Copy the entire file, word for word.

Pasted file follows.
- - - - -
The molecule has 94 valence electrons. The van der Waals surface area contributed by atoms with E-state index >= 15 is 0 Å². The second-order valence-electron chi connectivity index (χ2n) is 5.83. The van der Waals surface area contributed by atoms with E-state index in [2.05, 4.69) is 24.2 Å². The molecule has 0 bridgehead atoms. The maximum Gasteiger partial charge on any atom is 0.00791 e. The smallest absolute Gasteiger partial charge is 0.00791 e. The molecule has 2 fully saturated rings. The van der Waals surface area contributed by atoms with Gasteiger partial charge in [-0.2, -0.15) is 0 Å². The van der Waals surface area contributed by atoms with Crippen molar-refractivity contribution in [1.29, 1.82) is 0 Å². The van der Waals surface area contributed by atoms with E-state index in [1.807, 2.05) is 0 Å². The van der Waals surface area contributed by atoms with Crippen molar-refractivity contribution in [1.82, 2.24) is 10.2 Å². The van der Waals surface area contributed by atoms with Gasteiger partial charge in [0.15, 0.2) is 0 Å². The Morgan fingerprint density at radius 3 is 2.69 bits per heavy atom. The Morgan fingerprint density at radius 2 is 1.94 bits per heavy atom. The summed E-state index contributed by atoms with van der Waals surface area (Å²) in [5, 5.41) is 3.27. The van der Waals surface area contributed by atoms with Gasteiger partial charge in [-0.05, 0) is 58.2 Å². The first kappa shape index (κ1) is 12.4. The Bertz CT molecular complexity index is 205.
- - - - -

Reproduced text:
The molecule has 94 valence electrons. The van der Waals surface area contributed by atoms with E-state index >= 15 is 0 Å². The second-order valence-electron chi connectivity index (χ2n) is 5.83. The van der Waals surface area contributed by atoms with E-state index in [2.05, 4.69) is 24.2 Å². The molecule has 0 bridgehead atoms. The maximum Gasteiger partial charge on any atom is 0.00791 e. The smallest absolute Gasteiger partial charge is 0.00791 e. The molecule has 2 fully saturated rings. The van der Waals surface area contributed by atoms with Gasteiger partial charge in [-0.2, -0.15) is 0 Å². The van der Waals surface area contributed by atoms with Crippen molar-refractivity contribution in [1.29, 1.82) is 0 Å². The van der Waals surface area contributed by atoms with E-state index in [1.807, 2.05) is 0 Å². The van der Waals surface area contributed by atoms with Crippen molar-refractivity contribution in [1.82, 2.24) is 10.2 Å². The van der Waals surface area contributed by atoms with Gasteiger partial charge in [0.15, 0.2) is 0 Å². The Morgan fingerprint density at radius 3 is 2.69 bits per heavy atom. The Morgan fingerprint density at radius 2 is 1.94 bits per heavy atom. The summed E-state index contributed by atoms with van der Waals surface area (Å²) in [5, 5.41) is 3.27. The van der Waals surface area contributed by atoms with Gasteiger partial charge in [-0.05, 0) is 58.2 Å². The first kappa shape index (κ1) is 12.4. The Bertz CT molecular complexity index is 205.